With my iPod headphones plugged in, the abbot of Shaolin keeps his expression perfectly neutral as his eardrums are assailed by the thumping beats of the Wu-Tang Clan.
"I don't get it," says Shi Yongxin in his heavily accented Mandarin, after politely listening to the pioneering 1990s rappers from the New York borough of Staten Island who, in homage to kung fu movies of the 1970s, described themselves as coming "straight from the slums of Shaolin."
We're sitting in the restaurant of the Shaolin Temple, a UNESCO World Heritage Site nestled in a wooded valley in the shadow of Mount Song in China's central Henan province. This small monastery is the 1,500-year-old cradle of Zen Buddhism and the spiritual home of kung fu, where for centuries the temple's monks have practiced martial arts so they can uphold justice in society and cultivate their own search for enlightenment. Outside in the warm sunshine, tourists wander the temple grounds and watch incredible displays of strength and acrobatic kung fu, performed at regular intervals by the world-famous fighting monks.
It's hard to imagine a place less compatible with the violent tirades of one of hip-hop's greatest ensembles. But I'm trying to explain to his eminence that, even though he is unaware of the Wu-Tang Clan, many people who came of age in the West in the 1990s first heard about his temple from songs such as "Shaolin Worldwide," and lyrics such as:
The Jedi, only use the Force if ya force me
Shaolin What? Don't get it f**ked up and cross me
Rappers gettin' stuck for actin' stuck up and flossy
"People tell a lot of tall tales about the Shaolin Temple," the abbot says with the composed demeanor of the deeply religious. "They are not familiar with and don't represent the real history of Shaolin, the Shaolin culture, or the inherited essence of Shaolin."
If this sounds accurate in the case of RZA, Ghostface Killah, Ol' Dirty Bastard, and the rest of the Wu-Tang Clan, it is also a criticism that many in China have leveled against the abbot himself. The 46-year-old is a highly controversial figure. Since he became, in 1999, only the 30th monk in the temple's long history to be ordained a full abbot, he has faced relentless attacks for accepting expensive gifts and for commercializing the ancient temple. For those who denounce him through the Chinese Internet, the abbot's initiatives are a sad reflection of society's crude materialism in a country where, in the past few decades, the crumbling of communist ideology and the rush for wealth have left a spiritual and moral vacuum.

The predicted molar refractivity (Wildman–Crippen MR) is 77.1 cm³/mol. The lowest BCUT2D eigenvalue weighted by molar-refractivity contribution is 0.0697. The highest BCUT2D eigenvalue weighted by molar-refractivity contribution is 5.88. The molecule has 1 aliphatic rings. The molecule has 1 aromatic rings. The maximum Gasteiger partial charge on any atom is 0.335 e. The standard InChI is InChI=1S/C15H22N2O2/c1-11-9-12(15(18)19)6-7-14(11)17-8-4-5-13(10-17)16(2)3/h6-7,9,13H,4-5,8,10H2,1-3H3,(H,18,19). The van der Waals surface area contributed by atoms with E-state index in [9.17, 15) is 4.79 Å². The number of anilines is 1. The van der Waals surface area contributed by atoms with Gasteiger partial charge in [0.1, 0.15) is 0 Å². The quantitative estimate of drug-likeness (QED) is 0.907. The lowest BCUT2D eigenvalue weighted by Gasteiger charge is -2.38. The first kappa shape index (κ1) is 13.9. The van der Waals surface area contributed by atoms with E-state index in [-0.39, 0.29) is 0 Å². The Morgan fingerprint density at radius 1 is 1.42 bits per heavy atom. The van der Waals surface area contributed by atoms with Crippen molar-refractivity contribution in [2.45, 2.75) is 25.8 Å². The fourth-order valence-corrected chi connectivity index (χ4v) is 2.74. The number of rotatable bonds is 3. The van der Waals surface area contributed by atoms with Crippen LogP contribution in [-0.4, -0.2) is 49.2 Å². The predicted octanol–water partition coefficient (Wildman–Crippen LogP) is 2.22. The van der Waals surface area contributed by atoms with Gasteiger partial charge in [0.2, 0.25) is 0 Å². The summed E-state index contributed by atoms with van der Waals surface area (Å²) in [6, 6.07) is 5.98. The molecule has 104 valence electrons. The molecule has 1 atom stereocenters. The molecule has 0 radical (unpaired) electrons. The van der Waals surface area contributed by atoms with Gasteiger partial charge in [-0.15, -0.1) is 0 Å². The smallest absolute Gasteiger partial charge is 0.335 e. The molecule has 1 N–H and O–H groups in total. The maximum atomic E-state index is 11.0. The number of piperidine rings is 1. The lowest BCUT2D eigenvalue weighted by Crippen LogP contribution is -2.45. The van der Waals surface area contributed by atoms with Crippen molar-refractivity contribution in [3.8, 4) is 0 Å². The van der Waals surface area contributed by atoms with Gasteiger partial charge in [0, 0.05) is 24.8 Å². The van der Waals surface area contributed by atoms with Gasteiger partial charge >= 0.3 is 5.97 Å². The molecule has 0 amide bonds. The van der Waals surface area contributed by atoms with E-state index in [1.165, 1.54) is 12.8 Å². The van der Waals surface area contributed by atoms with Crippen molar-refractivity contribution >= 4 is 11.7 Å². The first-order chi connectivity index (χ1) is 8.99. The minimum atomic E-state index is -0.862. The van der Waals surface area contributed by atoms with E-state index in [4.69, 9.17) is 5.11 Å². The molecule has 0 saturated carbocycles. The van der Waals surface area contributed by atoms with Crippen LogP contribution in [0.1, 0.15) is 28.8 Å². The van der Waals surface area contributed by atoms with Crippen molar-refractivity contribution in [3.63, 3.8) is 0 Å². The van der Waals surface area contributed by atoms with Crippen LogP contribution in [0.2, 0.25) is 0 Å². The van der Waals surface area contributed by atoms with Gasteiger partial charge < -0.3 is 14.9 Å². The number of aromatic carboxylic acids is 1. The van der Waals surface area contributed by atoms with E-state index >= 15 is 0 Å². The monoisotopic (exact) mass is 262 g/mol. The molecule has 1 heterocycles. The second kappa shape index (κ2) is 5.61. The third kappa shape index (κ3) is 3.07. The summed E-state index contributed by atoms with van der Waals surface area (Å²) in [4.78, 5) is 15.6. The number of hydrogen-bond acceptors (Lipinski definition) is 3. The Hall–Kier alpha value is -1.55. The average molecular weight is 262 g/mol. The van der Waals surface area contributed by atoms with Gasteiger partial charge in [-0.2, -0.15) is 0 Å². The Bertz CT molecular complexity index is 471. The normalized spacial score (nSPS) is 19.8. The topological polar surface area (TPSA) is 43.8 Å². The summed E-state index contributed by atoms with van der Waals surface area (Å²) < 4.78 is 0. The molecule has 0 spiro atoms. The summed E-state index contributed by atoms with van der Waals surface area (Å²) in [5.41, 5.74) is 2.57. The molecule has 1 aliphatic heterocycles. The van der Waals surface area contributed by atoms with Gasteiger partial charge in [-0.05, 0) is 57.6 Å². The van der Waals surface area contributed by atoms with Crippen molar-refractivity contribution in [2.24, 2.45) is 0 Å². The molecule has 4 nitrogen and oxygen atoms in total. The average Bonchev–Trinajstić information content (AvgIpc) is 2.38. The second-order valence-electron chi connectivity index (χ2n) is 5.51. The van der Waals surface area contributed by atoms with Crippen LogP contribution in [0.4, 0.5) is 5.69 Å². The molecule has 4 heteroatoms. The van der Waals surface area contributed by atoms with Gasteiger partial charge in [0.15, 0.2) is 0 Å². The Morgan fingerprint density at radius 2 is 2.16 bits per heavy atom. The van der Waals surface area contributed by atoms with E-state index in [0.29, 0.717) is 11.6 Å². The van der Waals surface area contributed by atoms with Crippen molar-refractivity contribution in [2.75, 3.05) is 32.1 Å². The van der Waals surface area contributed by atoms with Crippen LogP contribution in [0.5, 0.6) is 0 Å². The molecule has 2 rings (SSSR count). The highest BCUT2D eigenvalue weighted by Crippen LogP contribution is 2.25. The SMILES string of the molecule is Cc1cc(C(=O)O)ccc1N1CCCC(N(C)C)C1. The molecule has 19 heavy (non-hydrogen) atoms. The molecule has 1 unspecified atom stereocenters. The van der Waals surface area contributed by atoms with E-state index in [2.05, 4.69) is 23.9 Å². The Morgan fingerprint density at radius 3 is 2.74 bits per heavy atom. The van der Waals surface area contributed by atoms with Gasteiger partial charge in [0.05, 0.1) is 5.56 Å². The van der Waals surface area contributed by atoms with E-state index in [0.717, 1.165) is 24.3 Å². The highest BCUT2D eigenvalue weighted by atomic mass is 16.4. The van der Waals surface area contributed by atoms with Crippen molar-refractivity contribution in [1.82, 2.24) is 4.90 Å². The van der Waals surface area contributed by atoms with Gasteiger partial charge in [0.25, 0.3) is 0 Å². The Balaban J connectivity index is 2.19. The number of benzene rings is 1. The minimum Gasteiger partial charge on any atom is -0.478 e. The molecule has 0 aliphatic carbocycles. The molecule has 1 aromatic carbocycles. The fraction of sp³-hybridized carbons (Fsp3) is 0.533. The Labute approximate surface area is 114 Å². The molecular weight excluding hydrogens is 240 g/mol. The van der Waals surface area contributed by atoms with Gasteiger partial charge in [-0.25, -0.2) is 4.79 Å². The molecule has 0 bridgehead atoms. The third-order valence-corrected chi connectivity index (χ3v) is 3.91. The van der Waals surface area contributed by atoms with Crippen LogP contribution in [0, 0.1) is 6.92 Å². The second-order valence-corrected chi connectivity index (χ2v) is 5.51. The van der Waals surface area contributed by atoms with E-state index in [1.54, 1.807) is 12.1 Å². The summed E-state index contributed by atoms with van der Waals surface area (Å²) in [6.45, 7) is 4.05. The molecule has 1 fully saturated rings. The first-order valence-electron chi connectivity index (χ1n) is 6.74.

Buddhism is the dominant religion in China, with as many as 300 million believers across the country. Like other forms of Buddhism, Zen emphasizes letting go of worldly cares and working toward enlightenment through meditation and practice of the Buddha's teachings, which include a ban on harming any sentient beings. As its home, and the centerpiece of many kung fu novels and films, the Shaolin Temple has become an integral part of Chinese popular culture. In fact, it is probably one of the most famous global brands to have come out of China in any industry, thanks in no small part to the abbot, whom Chinese media have dubbed the "CEO monk."
The temple's business ventures include investments in its famous globe-trotting kung fu performance troupes, renting out the Shaolin name for films, cartoons, and stage productions, and an early stage investment in a possible line of traditional Chinese medicines. It has also sent monks to set up more than 40 Shaolin kung fu and meditation centers in countries across North America, Europe, and elsewhere, but the abbot says these and most of Shaolin's other "cultural activities" barely break even. Instead, he says, the vast majority of the temple's "few dozen million renminbi" in annual income comes from tickets sold to the roughly 2 million tourists that visit the site every year. The temple keeps 30 percent of the ticket revenues and hands 70 percent over to the local government.
The temple has registered its trademark across the world in an attempt to stop people from using its name to promote concepts that do not fit with its Buddhist precepts. But the main battleground is in China, where intellectual property protections are weak and companies making everything from soft drinks and chopsticks to electrical machinery and buses have appropriated the Shaolin brand. Even liquor producers and makers of pork sausages have taken the name, despite the fact that strict Zen Buddhism prohibits the consumption of meat and alcohol.
The overwhelming number of infringements and the weak protection offered by China's justice system mean it is simply not worth going after every offender, but the abbot is optimistic that things will change for the better eventually. "Now if we are to engage in a lawsuit to protect our rights, we will have to spend a lot of money and time and the result will not necessarily be satisfactory," he says. "Once Chinese citizens are like Western citizens, in an environment where the awareness of law is firm, people will naturally abandon using the name of Shaolin Temple." I'm struck by how similar his vocabulary is to that of a typical Chinese chief executive.
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